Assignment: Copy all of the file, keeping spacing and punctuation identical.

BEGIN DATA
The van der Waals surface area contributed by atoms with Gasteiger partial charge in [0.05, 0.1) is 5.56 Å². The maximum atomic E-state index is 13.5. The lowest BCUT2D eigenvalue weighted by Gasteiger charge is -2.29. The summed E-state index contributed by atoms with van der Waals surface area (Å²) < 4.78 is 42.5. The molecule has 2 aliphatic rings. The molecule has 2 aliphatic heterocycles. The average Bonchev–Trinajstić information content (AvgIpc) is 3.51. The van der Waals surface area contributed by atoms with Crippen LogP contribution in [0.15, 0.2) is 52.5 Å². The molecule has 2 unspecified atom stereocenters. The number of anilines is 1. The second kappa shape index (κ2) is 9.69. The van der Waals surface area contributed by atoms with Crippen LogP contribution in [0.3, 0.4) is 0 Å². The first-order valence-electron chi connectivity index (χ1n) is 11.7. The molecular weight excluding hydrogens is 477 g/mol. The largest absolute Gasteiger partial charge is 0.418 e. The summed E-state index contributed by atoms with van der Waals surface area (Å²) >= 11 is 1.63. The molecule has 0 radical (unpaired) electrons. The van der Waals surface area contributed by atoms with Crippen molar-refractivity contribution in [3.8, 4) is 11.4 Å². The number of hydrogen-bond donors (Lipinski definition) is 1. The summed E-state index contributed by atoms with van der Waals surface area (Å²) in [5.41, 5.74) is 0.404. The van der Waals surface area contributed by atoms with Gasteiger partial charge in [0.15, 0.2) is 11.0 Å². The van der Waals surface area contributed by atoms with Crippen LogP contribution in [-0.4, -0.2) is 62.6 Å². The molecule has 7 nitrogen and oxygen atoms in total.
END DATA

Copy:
The van der Waals surface area contributed by atoms with Gasteiger partial charge in [0.05, 0.1) is 5.56 Å². The maximum atomic E-state index is 13.5. The lowest BCUT2D eigenvalue weighted by Gasteiger charge is -2.29. The summed E-state index contributed by atoms with van der Waals surface area (Å²) < 4.78 is 42.5. The molecule has 2 aliphatic rings. The molecule has 2 aliphatic heterocycles. The average Bonchev–Trinajstić information content (AvgIpc) is 3.51. The van der Waals surface area contributed by atoms with Crippen LogP contribution in [0.15, 0.2) is 52.5 Å². The molecule has 2 unspecified atom stereocenters. The number of anilines is 1. The second kappa shape index (κ2) is 9.69. The van der Waals surface area contributed by atoms with Crippen LogP contribution in [0.3, 0.4) is 0 Å². The first-order valence-electron chi connectivity index (χ1n) is 11.7. The molecular weight excluding hydrogens is 477 g/mol. The largest absolute Gasteiger partial charge is 0.418 e. The summed E-state index contributed by atoms with van der Waals surface area (Å²) >= 11 is 1.63. The molecule has 0 radical (unpaired) electrons. The van der Waals surface area contributed by atoms with Crippen molar-refractivity contribution in [3.8, 4) is 11.4 Å². The number of hydrogen-bond donors (Lipinski definition) is 1. The summed E-state index contributed by atoms with van der Waals surface area (Å²) in [5.41, 5.74) is 0.404. The van der Waals surface area contributed by atoms with Gasteiger partial charge in [0.15, 0.2) is 11.0 Å². The van der Waals surface area contributed by atoms with Crippen LogP contribution in [-0.4, -0.2) is 62.6 Å². The molecule has 7 nitrogen and oxygen atoms in total.